Federation Directives @extends & @requires

@extends

extend type ViewModule @key(fields:"moduleId") {
moduleId: String! @external
}

There are two reasons why a dependency to this module is specified

  1. When you need to decorate the module to add functionality to it
  2. When you use an remote entity in as a composed field in a type

Decorating an extended entity

extend type Product @key(fields: "productId") {
productId: String @external //populated by the Product Service
canAddToCart: boolean // decorated by CartService on Product entity
}

Extended entity as input for another field

extend type Product @key(fields: "productId") {
productId:String @external //indicates that the service extending this entity, will provide the productId to resolve a Product using __resolveType function
}
type Cart {
items:[Product]
}

@requires

extend type View @key(fields: "pageId") {
pageId : String @external
modules: [Module] //needed for field below
topModules: [Module] @requires (fields:"modules { moduleId description config { configJSON }")
}

If Module is a complex field composed of other types, then the requires directive will need to de-structure the complex object to specify the exact fields needed. This can go out of hand very quickly with the amount of boiler plate extensions that will need to be done.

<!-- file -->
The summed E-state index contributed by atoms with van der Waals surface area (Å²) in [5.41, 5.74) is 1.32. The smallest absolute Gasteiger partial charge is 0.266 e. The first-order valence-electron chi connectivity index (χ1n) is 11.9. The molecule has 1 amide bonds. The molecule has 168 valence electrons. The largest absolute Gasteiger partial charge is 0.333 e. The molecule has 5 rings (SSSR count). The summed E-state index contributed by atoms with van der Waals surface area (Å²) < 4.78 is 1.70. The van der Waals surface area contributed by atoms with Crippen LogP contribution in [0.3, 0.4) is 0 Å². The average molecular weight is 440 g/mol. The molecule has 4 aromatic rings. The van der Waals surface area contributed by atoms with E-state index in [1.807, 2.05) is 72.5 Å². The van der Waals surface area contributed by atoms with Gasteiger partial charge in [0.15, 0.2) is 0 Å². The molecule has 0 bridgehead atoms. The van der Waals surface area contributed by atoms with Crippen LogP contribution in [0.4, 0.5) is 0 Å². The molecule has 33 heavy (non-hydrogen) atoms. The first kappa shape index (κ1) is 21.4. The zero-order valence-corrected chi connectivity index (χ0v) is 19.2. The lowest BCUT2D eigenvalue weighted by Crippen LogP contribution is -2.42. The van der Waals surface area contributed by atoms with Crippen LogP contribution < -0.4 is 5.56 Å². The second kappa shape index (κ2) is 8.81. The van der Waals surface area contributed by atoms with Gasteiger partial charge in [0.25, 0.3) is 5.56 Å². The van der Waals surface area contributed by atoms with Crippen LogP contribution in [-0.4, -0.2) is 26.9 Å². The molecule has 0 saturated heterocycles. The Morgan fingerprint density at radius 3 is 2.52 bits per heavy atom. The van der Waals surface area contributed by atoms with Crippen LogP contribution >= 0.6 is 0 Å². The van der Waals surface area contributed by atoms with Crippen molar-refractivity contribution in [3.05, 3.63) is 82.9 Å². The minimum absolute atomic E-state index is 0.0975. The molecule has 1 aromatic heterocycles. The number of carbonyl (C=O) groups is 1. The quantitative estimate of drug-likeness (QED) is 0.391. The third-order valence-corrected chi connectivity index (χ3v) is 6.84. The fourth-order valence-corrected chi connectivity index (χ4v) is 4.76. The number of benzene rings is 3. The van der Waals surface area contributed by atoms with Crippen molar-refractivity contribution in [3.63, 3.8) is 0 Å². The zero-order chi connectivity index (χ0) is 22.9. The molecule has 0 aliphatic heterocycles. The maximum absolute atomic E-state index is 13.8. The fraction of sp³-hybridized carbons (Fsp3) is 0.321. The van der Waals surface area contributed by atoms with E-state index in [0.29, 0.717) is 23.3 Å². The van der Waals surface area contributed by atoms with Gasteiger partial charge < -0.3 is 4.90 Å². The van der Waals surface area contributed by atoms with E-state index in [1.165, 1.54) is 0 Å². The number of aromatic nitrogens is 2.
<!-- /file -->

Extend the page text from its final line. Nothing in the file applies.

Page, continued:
Unions & Interfaces

Query Plan execution

To illustrate, a Product has a fulfilment attribute which comes the Fulfilment Service and takes 400ms to get the response. We have a reviews attribute which extends Product Schema and is populated by the reviews service. To do this it needs the productId from the Product Service. Because the Parent Resolver and Fulfilment resolver are both in the Product Service, and the Query Plan optimises on service hops, so the Gateway in this case will wait all of attributes from Product Service before making the call to Reviews Service. So while reviews does not need fulfilment info, it has to wait for the long tail of Product resolution before the call to reviews can happen.

//Review Service
extend type Reviews @key(fields: "productId") {
productId: String @external
reviews: [Review]
}
//Product Service
type Product @key(fields: "productId") {
productId:String
productId: String
url: String
fulfilmentInfo:FulfilmentInfo
}

The above indicates that having too many dependencies for a schema increases the boiler plate that one has to write in federated services and the dependencies affects the query execution plan — hence the hard problem of modelling a performance optimised view model for the Search View

Patterns of Service Integration

Atomic Entity

Simplest integration where a service does not have any other dependencies with other parts of the graph.

Atomic Entity Representation

Mini Orchestrator

Here the GQL service orchestrates directly with other services due to the fact that it has a complex upstream dependencies for resolving its schema.

Mini orchestrator Entity Representation

Aggregated Entity

Aggregated entities reference remote entities and aggregate it their types , they need to do this because they either need to pre-process before resolving to the remote entities.

Aggregated Entity Representation

Extended Entity

An extended entity decorates a remote type by adding fields to it.

Extended Entity Representation

Conclusion

Thanks to Naga Malepati for contributing and reviewing this article.